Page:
The third recording on disc by the University of Kentucky Jazz Ensemble mirrors the forward–leaning temperament of its leader, Miles Osland, with venturesome charts by Bob Mintzer, Gordon Goodwin, Don Menza, Bill Holman and Bryan Murray sharing the bill of fare with more accessible works by Juan Tizol, Gary Foster, Bob Florence, Albert Alva, Ernie Watts and Neal Finn (on whose arrangement of “Take Me Out to the Ball Game” Osland plays baritone, tenor, alto and soprano saxophones). Not everything is riveting, but the ensemble is persuasive throughout, and soloists are generally admirable, especially baritone Don Steins (featured on Alva’s “Miss Ella”), tenors Murray (Mintzer’s “Dialogue”), Corey Lareau (Goodwin’s “Goober the Accursed”) and Osland again (alto on Foster’s dark–textured samba, “Tesoro,” arranged by Dirk Fischer). An intrepid rhythm section is always helpful, and UK is strong in that area with pianists Cole or Mitchell, bassist Nelson and drummers Reddick or Podojil. “Dialogue” opens the session and segues seamlessly into Menza’s driving “Blues for Uncommon Kids,” which was recorded a number of years ago by drummer Louie Bellson’s band on the album East Side Suite. “Blues” includes splendid muted solos by trumpeter Josh Thompson and trombonist David Ashley with Reddick sitting in for Bellson. Murray’s “Red Reflection,” on which he is featured with Lareau and Podojil, shows two faces, at first pensive and then convivial before turning inward again after the Lareau/Murray tenor duel. Goodwin’s “Goober the Accursed” is a Jazz march, while “Hot Monkey Love” is a light–heated frolic that includes solos by Steins (flute) and Jeremy Long (alto). Holman’s contribution is “No Joy in Mudville,” from the album A View from the Side, with solos by Ashley, Steins (baritone) and Podojil. “Ball Game” showcases Osland’s one–man “saxophone section,” both a cappella and in concert with the ensemble (complete with “Four Brothers”–style ending), while “Perdido” is taken for an uncharacteristically easygoing ride before Steins has his sunniest moments on “Miss Ella.” Murray and Lareau provide an emphatic answer to Florence’s question, “Tenors, Anyone?” before everyone gathers for the “Joyous Reunion” that closes the session. A well–drilled ensemble that doesn’t always travel the beaten path but seldom strays into unwelcome territory.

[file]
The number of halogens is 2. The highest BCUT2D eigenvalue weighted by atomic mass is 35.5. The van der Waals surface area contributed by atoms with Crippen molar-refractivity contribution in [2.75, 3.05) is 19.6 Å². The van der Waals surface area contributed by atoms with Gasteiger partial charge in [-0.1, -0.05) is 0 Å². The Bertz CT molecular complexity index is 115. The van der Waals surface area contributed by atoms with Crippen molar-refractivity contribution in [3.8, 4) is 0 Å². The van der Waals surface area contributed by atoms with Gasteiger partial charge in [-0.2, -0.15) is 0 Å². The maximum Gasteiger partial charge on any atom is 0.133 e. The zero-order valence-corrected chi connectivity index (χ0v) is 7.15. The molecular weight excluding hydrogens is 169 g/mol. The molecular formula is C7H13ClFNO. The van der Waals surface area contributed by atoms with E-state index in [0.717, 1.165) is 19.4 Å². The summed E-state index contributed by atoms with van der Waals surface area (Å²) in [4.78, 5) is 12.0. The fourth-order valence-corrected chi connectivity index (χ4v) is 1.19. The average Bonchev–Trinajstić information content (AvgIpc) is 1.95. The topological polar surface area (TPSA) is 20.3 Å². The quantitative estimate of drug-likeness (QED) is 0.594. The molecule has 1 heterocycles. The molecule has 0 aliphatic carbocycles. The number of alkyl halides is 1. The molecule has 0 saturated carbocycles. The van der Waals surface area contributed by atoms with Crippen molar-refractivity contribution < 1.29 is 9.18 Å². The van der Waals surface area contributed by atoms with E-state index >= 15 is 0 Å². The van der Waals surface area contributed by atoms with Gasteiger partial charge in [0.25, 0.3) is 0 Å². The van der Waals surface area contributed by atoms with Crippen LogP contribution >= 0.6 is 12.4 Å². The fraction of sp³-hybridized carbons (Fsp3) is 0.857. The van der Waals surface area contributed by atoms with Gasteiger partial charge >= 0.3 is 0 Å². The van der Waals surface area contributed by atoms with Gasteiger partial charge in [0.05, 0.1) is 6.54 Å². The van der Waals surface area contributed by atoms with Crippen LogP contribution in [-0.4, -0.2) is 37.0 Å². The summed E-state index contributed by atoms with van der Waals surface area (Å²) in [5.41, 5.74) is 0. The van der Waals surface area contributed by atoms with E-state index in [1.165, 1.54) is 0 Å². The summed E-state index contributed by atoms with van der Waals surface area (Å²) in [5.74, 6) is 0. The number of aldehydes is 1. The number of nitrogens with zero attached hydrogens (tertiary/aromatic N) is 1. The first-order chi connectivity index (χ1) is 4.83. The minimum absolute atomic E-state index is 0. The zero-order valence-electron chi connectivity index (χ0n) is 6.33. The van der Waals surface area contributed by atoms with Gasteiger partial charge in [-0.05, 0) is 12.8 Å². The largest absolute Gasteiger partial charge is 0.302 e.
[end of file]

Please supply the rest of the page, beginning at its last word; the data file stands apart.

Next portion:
Track listing: Dialogue; Blues for Uncommon Kids; Red Reflection; Goober the Accursed; Tesoro; No Joy in Mudville; Take Me Out to the Ball Game; Perdido; Miss Ella; Hot Monkey Love; Tenors, Anyone?; Joyous Reunion (73:30).
Miles Osland, director, soprano, alto, tenor and baritone saxes; Jeremy Long, Jonathan Anderson, Bryan Murray, Corey Lareau, Don Steins, reeds; Tim Altman, Josh Thompson, Sara Marchetti, Brandon Stinnett, Jessica Ware, trumpets; David Ashley, Greg Apps, Bill Kite, trombones; Lee Watts, bass trombone; David Henderson, trombone (9), Tony Granados, trombone (5); Nathan Cole, Darren Mitchell, piano; Dr. Richard Dornek, guest piano (8); Larry Nelson, bass; Marcus Reddick, Jamie Podojil, drums; John Best, mallets, percussion.
I love jazz because it represents FREEDOM!
I was first exposed to jazz in high school in Flower Mound, TX.
I met Chick Corea after having been a fan for many years!
The best show I ever attended was Chick Corea at Monterey Jazz Festival.
The first jazz record I bought was Herbie Hancock, Chameleon.
My advice to new listeners is keep an open mind!